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The Voice of the Black Community


Fundamental change with budget cuts
Proposal would wipe out more than 300 county jobs
Published Thursday, May 20, 2010 11:04 am
by Michaela L. Duckett, For The Charlotte Post

Charlotte-Mecklenburg NAACP President Rev. Kojo Nantambu (second from right) joined veterans Tuesday at a rally to support keeping Mecklenburg County's Veterans Services Office open. County Manager Harry Jones's proposed 2010-11 budget would cut VSO's staffing in half.

More than 200 veterans gathered in Marshall Park Tuesday in support of the Mecklenburg Veterans Services Office, which was at risk of being closed July 1 due to the county’s budget trouble.

It was spared, but not without changes.

Following the rally, veterans marched to the Government Center where County Manager Harry Jones presented his recommendations. They marched out of Budget Director Hyong Yi’s presentation upon learning VSO’s staff of 14 would be cut in half.
As they exited the chambers in unison, someone shouted “You should be ashamed of yourself,” and another said, “after all we have done for you, you do this to us.”

Those seven VSO employees make up a small portion of the hundreds of county employees who face losing their jobs. The proposed budget calls for the elimination of 428 positions and laying off 357 employees, most from libraries and parks and recreation.

Jones’ proposed budget totals $1.3 billion, with $81.1 million in cuts. It is 5.7 percent less than the current year’s budget. 

“I regret having to make recommendations that will result in people through no fault of their own losing their jobs, but I have a responsibility,” said Jones. “The consequence of having this service history is that it has resulted in deep entrenched expectation among many residents that this is the only acceptable variety level and quality of services.”

Jones said constituents’ expectations make change difficult, but he warned Mecklenburg will not return to what it has been any time in the foreseeable future, if ever. He recommended commissioners “resist the temptation to restore what has been cut” when the economy rebounds in order to keep county from being in same position when faced again with hard economic times.

His proposal calls for $47.4 million in cuts to county services including libraries, parks and recreation and the Department of Social Services.
Although cuts to libraries were slightly less than expected, some branches will likely close. Services and hours of operation will also be reduced to cover the loss of $14.7 million.

At least four recreation centers are expected to close after $15.3 million was cut from the parks and recreation budget.

Charlotte-Mecklenburg Schools face a $21.3 million cut. After requesting an increase of more than $15 million from last year’s allotment, the district is looking at a shortfall of $500,000 more than they anticipated in their worst-case scenario. The district will receive $12 million towards the opening of Hough and Rocky River high schools.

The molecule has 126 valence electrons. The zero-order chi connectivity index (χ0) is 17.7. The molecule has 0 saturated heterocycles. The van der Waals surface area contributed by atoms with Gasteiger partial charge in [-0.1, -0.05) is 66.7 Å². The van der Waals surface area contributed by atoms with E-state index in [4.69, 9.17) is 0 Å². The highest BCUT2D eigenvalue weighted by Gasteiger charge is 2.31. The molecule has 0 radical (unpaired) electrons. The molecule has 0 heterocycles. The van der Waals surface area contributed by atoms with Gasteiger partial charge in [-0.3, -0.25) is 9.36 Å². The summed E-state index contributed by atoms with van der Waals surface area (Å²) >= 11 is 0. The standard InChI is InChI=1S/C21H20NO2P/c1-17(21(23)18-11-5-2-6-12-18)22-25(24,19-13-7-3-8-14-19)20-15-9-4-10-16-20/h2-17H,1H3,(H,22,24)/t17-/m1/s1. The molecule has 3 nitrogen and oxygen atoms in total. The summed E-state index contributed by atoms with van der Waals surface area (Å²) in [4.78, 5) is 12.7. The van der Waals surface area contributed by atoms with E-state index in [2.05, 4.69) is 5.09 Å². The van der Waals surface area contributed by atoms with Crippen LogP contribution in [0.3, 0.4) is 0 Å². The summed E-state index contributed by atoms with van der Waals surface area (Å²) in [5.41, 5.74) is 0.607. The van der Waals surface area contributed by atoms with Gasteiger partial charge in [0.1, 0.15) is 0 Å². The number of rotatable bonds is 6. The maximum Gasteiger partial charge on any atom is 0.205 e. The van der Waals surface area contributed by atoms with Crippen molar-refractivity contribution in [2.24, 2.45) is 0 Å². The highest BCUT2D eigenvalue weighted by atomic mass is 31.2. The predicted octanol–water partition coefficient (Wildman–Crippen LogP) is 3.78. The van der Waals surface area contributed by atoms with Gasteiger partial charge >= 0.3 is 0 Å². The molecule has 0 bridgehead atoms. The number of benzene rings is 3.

Central Piedmont Community College is facing $1.5 million in cuts.

The Sheriff’s Office is targeted for 53 layoffs. Its longtime Work Release and Restitution Center, electronic monitoring and work crew programs are also in jeopardy.

However, not every department is facing cuts. Internal Audit will be given an additional $230,000 to hire three more auditors to review county spending. A new Child Support Enforcement Office has been created to assume responsibilities previously handled by the state.

 Jones’ recommended budget is $156.7 million less than fiscal 2009. To put that in context, Jones explained, “This means that in two years we will have cut more than the total budget of all but 13 of the counties of North Carolina.”

Jones said the aim of his proposal was “to preserve the core of county government and stimulate progress.” He said what is taking place is a redefinition of the county for substantial reductions in service, programs and personnel to bring expenses down to match available funding. He said county government must be reshaped and redesigned to ensure long-term fiscal security.

He called on commissioners to rethink the way they budget in the future and proposed new ideas for establishing a capital and debt fund supported by dedicated property taxes, including a plan to grow revenue sources to a specified amount, and keeping those funds segregated from the general operating budget. 

He said money taken this year from the county’s reserves to cover operating costs should be returned to rebuild a healthy fund balance that should not be used to sustain day to day operations.

“Our debt is too high,” Jones said. “Our fund balance has dwindled to levels inconsistent with a strong financial foundation.”

Jones also suggested bringing all agencies supported by the county together under one master capital plan. “We need to think differently to make joint projects the expectation rather than the exception,” he said.

Taking into consideration the suggestions made by Jones, County commissioners agreed to look into other ways of doing the budget in the future including zero based budgeting and consolidation of services to include more collaboration with the city.

Other suggestions made by commissioners included new funding models such as a per pupil amount for CMS or a guaranteed percentage for the libraries to give them some certainty of what they can expect year to year.

A public hearing is scheduled for May 27 at 6 p.m. Speakers can sign up by calling (704) 336-2086 or by logging onto www.mecklenburgcountync.gov.

The board is scheduled to vote on a final budget on June 15.


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